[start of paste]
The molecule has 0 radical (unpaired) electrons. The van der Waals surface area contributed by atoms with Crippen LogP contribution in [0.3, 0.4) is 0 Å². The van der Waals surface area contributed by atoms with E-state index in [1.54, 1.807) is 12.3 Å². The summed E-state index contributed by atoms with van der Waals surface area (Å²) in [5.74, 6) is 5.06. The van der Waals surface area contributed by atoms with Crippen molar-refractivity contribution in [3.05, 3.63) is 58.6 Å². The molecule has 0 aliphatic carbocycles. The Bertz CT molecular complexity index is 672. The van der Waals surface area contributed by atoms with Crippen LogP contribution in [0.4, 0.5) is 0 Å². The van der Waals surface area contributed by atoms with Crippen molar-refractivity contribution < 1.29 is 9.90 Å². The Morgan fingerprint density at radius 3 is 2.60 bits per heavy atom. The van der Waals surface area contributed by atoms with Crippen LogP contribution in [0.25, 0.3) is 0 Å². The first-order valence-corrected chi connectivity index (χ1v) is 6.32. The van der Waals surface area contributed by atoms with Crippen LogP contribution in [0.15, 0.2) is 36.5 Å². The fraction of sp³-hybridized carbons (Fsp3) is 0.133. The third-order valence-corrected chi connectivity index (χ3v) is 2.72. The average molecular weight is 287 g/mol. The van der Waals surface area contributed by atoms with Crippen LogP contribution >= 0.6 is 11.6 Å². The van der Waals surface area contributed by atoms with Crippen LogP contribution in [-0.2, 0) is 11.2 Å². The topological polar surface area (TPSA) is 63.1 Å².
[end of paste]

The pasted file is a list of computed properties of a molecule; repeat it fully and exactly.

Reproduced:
The molecule has 0 radical (unpaired) electrons. The van der Waals surface area contributed by atoms with Crippen LogP contribution in [0.3, 0.4) is 0 Å². The van der Waals surface area contributed by atoms with E-state index in [1.54, 1.807) is 12.3 Å². The summed E-state index contributed by atoms with van der Waals surface area (Å²) in [5.74, 6) is 5.06. The van der Waals surface area contributed by atoms with Crippen molar-refractivity contribution in [3.05, 3.63) is 58.6 Å². The molecule has 0 aliphatic carbocycles. The Bertz CT molecular complexity index is 672. The van der Waals surface area contributed by atoms with Crippen LogP contribution in [0.4, 0.5) is 0 Å². The van der Waals surface area contributed by atoms with Crippen molar-refractivity contribution < 1.29 is 9.90 Å². The Morgan fingerprint density at radius 3 is 2.60 bits per heavy atom. The van der Waals surface area contributed by atoms with Crippen LogP contribution in [0.25, 0.3) is 0 Å². The first-order valence-corrected chi connectivity index (χ1v) is 6.32. The van der Waals surface area contributed by atoms with Crippen LogP contribution in [0.15, 0.2) is 36.5 Å². The fraction of sp³-hybridized carbons (Fsp3) is 0.133. The third-order valence-corrected chi connectivity index (χ3v) is 2.72. The average molecular weight is 287 g/mol. The van der Waals surface area contributed by atoms with Crippen LogP contribution >= 0.6 is 11.6 Å². The van der Waals surface area contributed by atoms with Crippen LogP contribution in [-0.2, 0) is 11.2 Å². The topological polar surface area (TPSA) is 63.1 Å².